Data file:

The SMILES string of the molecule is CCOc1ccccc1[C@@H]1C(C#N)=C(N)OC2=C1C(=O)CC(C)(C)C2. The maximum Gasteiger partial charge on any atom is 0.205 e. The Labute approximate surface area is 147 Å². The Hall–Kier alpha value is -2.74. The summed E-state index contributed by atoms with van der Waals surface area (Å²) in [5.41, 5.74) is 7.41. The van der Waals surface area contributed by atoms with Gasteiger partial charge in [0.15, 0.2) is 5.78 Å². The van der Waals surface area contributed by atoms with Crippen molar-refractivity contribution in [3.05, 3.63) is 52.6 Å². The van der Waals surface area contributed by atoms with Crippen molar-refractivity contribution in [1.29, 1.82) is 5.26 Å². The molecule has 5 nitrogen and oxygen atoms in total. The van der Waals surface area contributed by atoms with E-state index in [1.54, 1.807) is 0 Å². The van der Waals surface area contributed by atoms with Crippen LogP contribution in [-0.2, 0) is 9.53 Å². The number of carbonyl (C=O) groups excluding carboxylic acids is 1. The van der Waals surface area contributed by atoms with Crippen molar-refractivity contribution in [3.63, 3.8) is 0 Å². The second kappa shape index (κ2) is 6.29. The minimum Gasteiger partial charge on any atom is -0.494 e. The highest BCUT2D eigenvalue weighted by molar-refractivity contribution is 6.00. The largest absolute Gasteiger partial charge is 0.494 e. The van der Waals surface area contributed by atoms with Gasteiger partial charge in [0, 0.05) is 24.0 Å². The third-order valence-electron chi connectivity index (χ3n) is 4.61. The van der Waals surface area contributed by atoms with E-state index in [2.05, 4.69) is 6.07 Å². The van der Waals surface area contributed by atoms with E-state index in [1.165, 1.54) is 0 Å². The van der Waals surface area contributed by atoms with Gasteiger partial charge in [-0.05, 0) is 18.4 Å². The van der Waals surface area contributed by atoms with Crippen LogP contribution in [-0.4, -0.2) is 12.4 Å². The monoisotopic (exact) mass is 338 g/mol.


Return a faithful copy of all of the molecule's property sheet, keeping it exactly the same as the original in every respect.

The SMILES string of the molecule is CCOc1ccccc1[C@@H]1C(C#N)=C(N)OC2=C1C(=O)CC(C)(C)C2. The maximum Gasteiger partial charge on any atom is 0.205 e. The Labute approximate surface area is 147 Å². The Hall–Kier alpha value is -2.74. The summed E-state index contributed by atoms with van der Waals surface area (Å²) in [5.41, 5.74) is 7.41. The van der Waals surface area contributed by atoms with Gasteiger partial charge in [0.15, 0.2) is 5.78 Å². The van der Waals surface area contributed by atoms with Crippen molar-refractivity contribution in [3.05, 3.63) is 52.6 Å². The van der Waals surface area contributed by atoms with Crippen molar-refractivity contribution in [1.29, 1.82) is 5.26 Å². The molecule has 5 nitrogen and oxygen atoms in total. The van der Waals surface area contributed by atoms with E-state index in [1.54, 1.807) is 0 Å². The van der Waals surface area contributed by atoms with Crippen LogP contribution in [-0.2, 0) is 9.53 Å². The number of carbonyl (C=O) groups excluding carboxylic acids is 1. The van der Waals surface area contributed by atoms with Crippen molar-refractivity contribution in [3.63, 3.8) is 0 Å². The second kappa shape index (κ2) is 6.29. The minimum Gasteiger partial charge on any atom is -0.494 e. The highest BCUT2D eigenvalue weighted by molar-refractivity contribution is 6.00. The largest absolute Gasteiger partial charge is 0.494 e. The van der Waals surface area contributed by atoms with Gasteiger partial charge in [0, 0.05) is 24.0 Å². The third-order valence-electron chi connectivity index (χ3n) is 4.61. The van der Waals surface area contributed by atoms with E-state index in [2.05, 4.69) is 6.07 Å². The van der Waals surface area contributed by atoms with E-state index in [1.165, 1.54) is 0 Å². The van der Waals surface area contributed by atoms with Gasteiger partial charge in [-0.05, 0) is 18.4 Å². The van der Waals surface area contributed by atoms with Crippen LogP contribution in [-0.4, -0.2) is 12.4 Å². The monoisotopic (exact) mass is 338 g/mol.